We were married on 13 March 1993, so last weekend we hopped on the TGV to Hendaye. There was a church officers' meeting at our home on Friday evening so we took the 9am TGV from Bordeaux.
Hendaye is a border town just south of here. The TGV gets there in about two and a half hours. We get cheaper tickets because of our age (codger cards) and when I booked the tickets it cost perhaps 3 euros more to travel first class, so we did.
At Hendaye you change to the Euskotren which goes from a station about 100 yards away. I wasn't sure what kind of ticket we needed and there wasn't a lot of information displayed but a friendly lady came up to help us. Our singles to España cost 2,75€ each Then off to San Sebastián in the Basque country.
We had booked into a guest house which we found on AirBnB but which was cheaper if you booked directly at their own website. It was near the main beach, a decent-sized bedroom with a kettle and cups and a very small bathroom attached. On the way we found a café that was serving lunch and ate a copious set menu that put us off eating anything more that day!
In San Sebastián we walked lots, including around the new town where the chain shops are, around one of the hills where the huge waves drenched us with surf while I was busy giving someone directions to church. I didn't scream, yell or lose my sang-froid. We rode the rickety funicular railway up to the not-yet-opened amusement park, but great for the views out over the city. We explored to our hearts' content. And we ate Basque food.
In one bar near the funicular railway the proprietor was speaking Basque to several of his customers and we ate hearty bocadillos and drank Spanish cider (it's 1,50 a glass but only 5€ for the bottle, said the proprietor) while a group of seriously elderly people at a table alongside chomped away on various pintxos and laughed at the folly of our youthful leaders.
Pintxos. On previous expeditions to San Sebastián pintos had not figured At all. Once we went in a rainy, bleak November and another time Pat went with a friend who is vegan, so this trip we wanted to tackle them. The old town is stuffed with bars and we ventured in on Saturday evening. It was fiesta time. Everywhere was absolutely stuffed with people laughing, shouting, singing and dancing in the street. We were not sure we were quite ready to shove ourselves into the festive throng, and we were still full from lunch, so we found something to drink in a quiet place and went back to our room.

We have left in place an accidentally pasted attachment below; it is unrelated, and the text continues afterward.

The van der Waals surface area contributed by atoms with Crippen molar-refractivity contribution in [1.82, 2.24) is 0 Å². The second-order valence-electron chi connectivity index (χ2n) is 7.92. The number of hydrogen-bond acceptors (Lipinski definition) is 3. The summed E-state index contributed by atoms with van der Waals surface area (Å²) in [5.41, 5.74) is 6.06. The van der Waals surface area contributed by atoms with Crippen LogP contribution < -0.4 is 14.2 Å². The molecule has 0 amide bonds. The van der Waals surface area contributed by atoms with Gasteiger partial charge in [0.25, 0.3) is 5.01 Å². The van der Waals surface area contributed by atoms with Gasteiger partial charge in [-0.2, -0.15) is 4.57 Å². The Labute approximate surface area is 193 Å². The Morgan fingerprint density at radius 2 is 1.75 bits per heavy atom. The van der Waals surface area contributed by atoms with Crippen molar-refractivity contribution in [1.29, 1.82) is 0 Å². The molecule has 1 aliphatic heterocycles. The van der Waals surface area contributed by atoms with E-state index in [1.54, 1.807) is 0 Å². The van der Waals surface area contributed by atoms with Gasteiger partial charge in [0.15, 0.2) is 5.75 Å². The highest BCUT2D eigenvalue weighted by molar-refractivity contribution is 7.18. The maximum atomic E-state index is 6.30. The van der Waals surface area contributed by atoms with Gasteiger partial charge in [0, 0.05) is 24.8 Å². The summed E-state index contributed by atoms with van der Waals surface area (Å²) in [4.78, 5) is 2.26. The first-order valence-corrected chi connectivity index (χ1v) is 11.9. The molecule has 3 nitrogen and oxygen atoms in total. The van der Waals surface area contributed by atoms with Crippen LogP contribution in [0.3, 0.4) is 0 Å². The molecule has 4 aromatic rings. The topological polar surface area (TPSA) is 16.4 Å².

Sunday was a different story. We had spotted one quiet bar on a quiet street in a quiet corner of the old town, so after online church we ventured out to find our pintxos. We reckoned that if we went early we'd be OK. By the way, my Spanish is now seriously lousy and I'd had no time to revise. I understand pretty well anything anyone says to me, but answering is another matter, I mix up "here" and "there", and don't ask me to conjugate verbs, though 2nd form Latin still seems to work...
The classic is called La Gilda - named after the heroine of a 1940s film, It consists of a skewer dressed with an olive, and anchovy fillet that encircles three small pickled green peppers and finished with another olive.
Others come on toasted slices of baguette, and feature tuna, anchovies and shellfish, as well as little lamb cutlets and cheek of beef, stewed slowly in rich gravy. It's all quite delicious and cheaply priced as long as you don't get carried away. Also we slipped up one time and ordered dessert. Big mistake! It was expensive and ordinary.
San Sebastián was full of French people and we chatted with them about the city and the food we were all eating and how we could do them back in France for apéros dînatoires. We got chatting with an American guy who works all over the world by didn't want to tell us what he did, just as you'd expect from an international hired assassin.